|Ann (capriuni) wrote,|
@ 2012-06-13 01:00 pm UTC
|Entry tags:||monster, poetry, self reflection, writing|
But, frankly, I was unhappy with the happy ending I gave it:
And I find a path, and there, the root:
That "Monster," once, meant "Warning from the gods"
This fear's unveiled, and like a ghost, it fades.
First, simply defining "monster" as "warning" does nothing to make clear why I feel a strong personal connection to the word (especially if this piece is to stand on its own).
And, second (and more important), that ending is a lie. As much as I would wish it, the fear doesn't fade. I, and my companions of the abnormal, have to deal with it over, and over and over again, every time we go out into the world, and it's a fear that has real, painful, consequences for our lives. Also, I did not want to leave the casual TAB reader at any place where: "Oh, good. She'll have a happy ending, I don't have to worry about her (or people like her)" is a reasonable reaction.
So, I went back and finished up my original closing poem idea (which I initially abandoned because it was a radical chance of voice):
THE MONSTERS' CHALLENGE: THE VOICE OF REASON
There are no monsters underneath the bed
(Or so they say). They say there never were.
And when a baby's born with half an arm,
No chanting priest foretells the death of kings.
Today, we know the scientifc truth
And we've outgrown those silly, antique tales
(Or so they say). And yet, we're all afraid.
There's something churning underneath our feet.
This modern world is bursting at the seams,
And All agree that Order must be Kept.
We've turned to science, and learned ten thousand ways
To know just who is normal and who is not.
We raise our funds, we look for cures, invent,
And teach the child to wear a plastic hand.
And though we know it's fiction, we still cheer
The knight's triumphent ride, returning home;
At last, the dragon's dead, and now hear heart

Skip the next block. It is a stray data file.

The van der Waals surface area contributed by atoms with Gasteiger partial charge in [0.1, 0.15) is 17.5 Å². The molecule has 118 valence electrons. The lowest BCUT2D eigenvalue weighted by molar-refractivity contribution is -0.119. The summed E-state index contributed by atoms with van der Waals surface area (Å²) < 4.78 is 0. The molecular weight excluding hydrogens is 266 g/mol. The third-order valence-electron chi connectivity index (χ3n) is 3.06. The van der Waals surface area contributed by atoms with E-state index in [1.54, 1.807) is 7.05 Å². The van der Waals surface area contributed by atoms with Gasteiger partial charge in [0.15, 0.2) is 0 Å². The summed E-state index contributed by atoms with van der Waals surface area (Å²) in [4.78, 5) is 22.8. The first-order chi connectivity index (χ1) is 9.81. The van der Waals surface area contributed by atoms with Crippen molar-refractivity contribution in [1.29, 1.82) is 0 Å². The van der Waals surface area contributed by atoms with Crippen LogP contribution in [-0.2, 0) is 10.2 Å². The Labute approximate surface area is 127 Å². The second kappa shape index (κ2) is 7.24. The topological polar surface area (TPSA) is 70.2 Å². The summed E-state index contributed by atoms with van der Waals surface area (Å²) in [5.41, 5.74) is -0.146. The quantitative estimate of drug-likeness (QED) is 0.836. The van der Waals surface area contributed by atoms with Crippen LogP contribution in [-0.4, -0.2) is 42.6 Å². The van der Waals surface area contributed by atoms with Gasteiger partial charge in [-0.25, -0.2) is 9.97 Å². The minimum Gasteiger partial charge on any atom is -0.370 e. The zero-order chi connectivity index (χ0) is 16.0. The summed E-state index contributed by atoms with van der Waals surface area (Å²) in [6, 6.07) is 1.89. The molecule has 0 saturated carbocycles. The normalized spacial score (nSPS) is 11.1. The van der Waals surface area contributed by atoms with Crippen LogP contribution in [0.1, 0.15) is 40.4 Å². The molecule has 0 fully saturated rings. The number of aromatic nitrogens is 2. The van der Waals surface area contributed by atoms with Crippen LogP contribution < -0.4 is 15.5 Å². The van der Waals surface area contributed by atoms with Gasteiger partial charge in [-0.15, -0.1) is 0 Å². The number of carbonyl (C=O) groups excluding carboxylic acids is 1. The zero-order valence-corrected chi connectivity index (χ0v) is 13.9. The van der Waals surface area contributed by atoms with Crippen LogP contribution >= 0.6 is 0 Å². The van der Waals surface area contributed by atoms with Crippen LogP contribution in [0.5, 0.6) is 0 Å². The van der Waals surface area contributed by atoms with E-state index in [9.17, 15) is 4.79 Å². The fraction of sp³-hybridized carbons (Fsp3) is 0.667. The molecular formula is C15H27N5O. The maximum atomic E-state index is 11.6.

Is safely bundled in his handkerchief.
The monsters must not ever win the fight.
We only let them try, to prove who's right.
This is a good #5, as an answer to #4, which brought up the fallacious thinking of ancient philosophies (but we don't think that any more! -- yeah. But... no). And also, it's uncomfortable enough to make the reader squirm and (maybe) question their own thinking.
But still, you know me. I hate to stay in a place of bitterness for very long, for my own well-being, if nothing else. And I thought the reader deserved some sort of "author's note" as to why this whole series was written, in the first place. But first, I had to figure out how to end it in a truthful way, that gives a bit more meaningful context.
... That was yesterday's big project. This is the result.
THE MONSTER CHALLENGE: PERSONAL JOURNEY
In looking down upon my naked self:
My lap, my scars, my hands, and crooked feet,
My posture's slant, my elbow's inner bend,
I sometimes wonder what it means to see.
This looking at myself from where I am
Is not at all like looking at a rock.
The words that echo through my memory
In all the languages I've heard (or seen):
Like forest leaves that shift in every wind,
Their shadows hide -- disguise -- the things I see.
It's through this tangled forest I must go
To find my truth, and know just what I am.
And then: one word. It catches like a thorn.
And though it stings, I trace its twisted growth.
I find a path, and there I find the root:
That "monster," once, meant "creature born deformed,"
(Somewhat like me?), "a warning from the gods--"
One shadow pierced. This light can answer fear.
And here's the fruit: it's heavy -- rich with seed.
I'll plant one for myself, and start anew.